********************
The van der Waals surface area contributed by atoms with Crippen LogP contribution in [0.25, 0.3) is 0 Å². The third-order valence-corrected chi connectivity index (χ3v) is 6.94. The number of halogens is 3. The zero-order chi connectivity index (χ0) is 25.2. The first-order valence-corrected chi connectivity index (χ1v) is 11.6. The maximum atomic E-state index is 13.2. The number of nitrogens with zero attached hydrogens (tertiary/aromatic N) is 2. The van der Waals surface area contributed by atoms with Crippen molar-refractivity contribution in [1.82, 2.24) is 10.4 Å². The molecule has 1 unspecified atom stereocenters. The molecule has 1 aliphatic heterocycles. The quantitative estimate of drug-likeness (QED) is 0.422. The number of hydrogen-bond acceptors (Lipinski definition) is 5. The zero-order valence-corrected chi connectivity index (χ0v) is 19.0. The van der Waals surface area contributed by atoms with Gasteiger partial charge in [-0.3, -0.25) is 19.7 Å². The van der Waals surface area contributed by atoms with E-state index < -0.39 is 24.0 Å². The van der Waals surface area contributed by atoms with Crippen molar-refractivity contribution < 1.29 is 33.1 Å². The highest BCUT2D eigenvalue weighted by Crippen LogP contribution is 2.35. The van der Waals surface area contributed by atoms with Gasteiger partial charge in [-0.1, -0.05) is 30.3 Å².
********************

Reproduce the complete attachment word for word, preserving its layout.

The van der Waals surface area contributed by atoms with Crippen LogP contribution in [0.25, 0.3) is 0 Å². The third-order valence-corrected chi connectivity index (χ3v) is 6.94. The number of halogens is 3. The zero-order chi connectivity index (χ0) is 25.2. The first-order valence-corrected chi connectivity index (χ1v) is 11.6. The maximum atomic E-state index is 13.2. The number of nitrogens with zero attached hydrogens (tertiary/aromatic N) is 2. The van der Waals surface area contributed by atoms with Crippen molar-refractivity contribution in [1.82, 2.24) is 10.4 Å². The molecule has 1 unspecified atom stereocenters. The molecule has 1 aliphatic heterocycles. The quantitative estimate of drug-likeness (QED) is 0.422. The number of hydrogen-bond acceptors (Lipinski definition) is 5. The zero-order valence-corrected chi connectivity index (χ0v) is 19.0. The van der Waals surface area contributed by atoms with Gasteiger partial charge in [-0.3, -0.25) is 19.7 Å². The van der Waals surface area contributed by atoms with E-state index < -0.39 is 24.0 Å². The van der Waals surface area contributed by atoms with Crippen molar-refractivity contribution < 1.29 is 33.1 Å². The highest BCUT2D eigenvalue weighted by Crippen LogP contribution is 2.35. The van der Waals surface area contributed by atoms with Gasteiger partial charge in [-0.1, -0.05) is 30.3 Å².